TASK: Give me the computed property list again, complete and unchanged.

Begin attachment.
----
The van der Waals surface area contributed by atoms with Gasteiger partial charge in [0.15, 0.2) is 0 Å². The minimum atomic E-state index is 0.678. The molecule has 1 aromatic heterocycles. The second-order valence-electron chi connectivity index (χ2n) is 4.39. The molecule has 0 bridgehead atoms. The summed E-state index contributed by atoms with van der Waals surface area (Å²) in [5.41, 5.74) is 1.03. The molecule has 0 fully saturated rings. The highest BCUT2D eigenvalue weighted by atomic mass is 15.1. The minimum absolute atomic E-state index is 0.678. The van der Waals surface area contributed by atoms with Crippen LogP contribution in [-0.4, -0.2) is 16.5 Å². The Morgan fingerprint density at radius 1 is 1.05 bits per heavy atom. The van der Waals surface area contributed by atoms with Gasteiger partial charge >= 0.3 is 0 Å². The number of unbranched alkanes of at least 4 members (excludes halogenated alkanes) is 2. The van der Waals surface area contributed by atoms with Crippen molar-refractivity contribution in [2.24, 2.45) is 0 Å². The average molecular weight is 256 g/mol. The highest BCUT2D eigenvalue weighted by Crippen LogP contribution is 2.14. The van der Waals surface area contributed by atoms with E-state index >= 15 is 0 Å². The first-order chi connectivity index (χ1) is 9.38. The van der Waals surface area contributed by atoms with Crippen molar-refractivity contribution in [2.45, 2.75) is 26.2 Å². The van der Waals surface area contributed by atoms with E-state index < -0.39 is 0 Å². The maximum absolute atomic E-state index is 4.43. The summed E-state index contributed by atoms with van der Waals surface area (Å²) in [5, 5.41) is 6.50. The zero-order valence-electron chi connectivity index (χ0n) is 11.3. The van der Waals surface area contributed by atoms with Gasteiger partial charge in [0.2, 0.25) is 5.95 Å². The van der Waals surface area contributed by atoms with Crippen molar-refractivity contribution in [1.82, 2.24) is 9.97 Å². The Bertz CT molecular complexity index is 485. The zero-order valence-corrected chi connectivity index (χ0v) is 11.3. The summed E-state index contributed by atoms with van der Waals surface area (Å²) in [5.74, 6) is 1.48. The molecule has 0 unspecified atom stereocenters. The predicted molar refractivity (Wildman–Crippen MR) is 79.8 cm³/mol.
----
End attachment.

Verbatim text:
The van der Waals surface area contributed by atoms with Gasteiger partial charge in [0.15, 0.2) is 0 Å². The minimum atomic E-state index is 0.678. The molecule has 1 aromatic heterocycles. The second-order valence-electron chi connectivity index (χ2n) is 4.39. The molecule has 0 bridgehead atoms. The summed E-state index contributed by atoms with van der Waals surface area (Å²) in [5.41, 5.74) is 1.03. The molecule has 0 fully saturated rings. The highest BCUT2D eigenvalue weighted by atomic mass is 15.1. The minimum absolute atomic E-state index is 0.678. The van der Waals surface area contributed by atoms with Crippen LogP contribution in [-0.4, -0.2) is 16.5 Å². The Morgan fingerprint density at radius 1 is 1.05 bits per heavy atom. The van der Waals surface area contributed by atoms with Gasteiger partial charge >= 0.3 is 0 Å². The number of unbranched alkanes of at least 4 members (excludes halogenated alkanes) is 2. The van der Waals surface area contributed by atoms with Crippen molar-refractivity contribution in [2.24, 2.45) is 0 Å². The average molecular weight is 256 g/mol. The highest BCUT2D eigenvalue weighted by Crippen LogP contribution is 2.14. The van der Waals surface area contributed by atoms with E-state index >= 15 is 0 Å². The first-order chi connectivity index (χ1) is 9.38. The van der Waals surface area contributed by atoms with Crippen molar-refractivity contribution in [2.45, 2.75) is 26.2 Å². The van der Waals surface area contributed by atoms with E-state index < -0.39 is 0 Å². The maximum absolute atomic E-state index is 4.43. The summed E-state index contributed by atoms with van der Waals surface area (Å²) in [5, 5.41) is 6.50. The zero-order valence-electron chi connectivity index (χ0n) is 11.3. The van der Waals surface area contributed by atoms with Gasteiger partial charge in [0.2, 0.25) is 5.95 Å². The van der Waals surface area contributed by atoms with Crippen molar-refractivity contribution in [1.82, 2.24) is 9.97 Å². The Bertz CT molecular complexity index is 485. The zero-order valence-corrected chi connectivity index (χ0v) is 11.3. The summed E-state index contributed by atoms with van der Waals surface area (Å²) in [5.74, 6) is 1.48. The molecule has 0 unspecified atom stereocenters. The predicted molar refractivity (Wildman–Crippen MR) is 79.8 cm³/mol.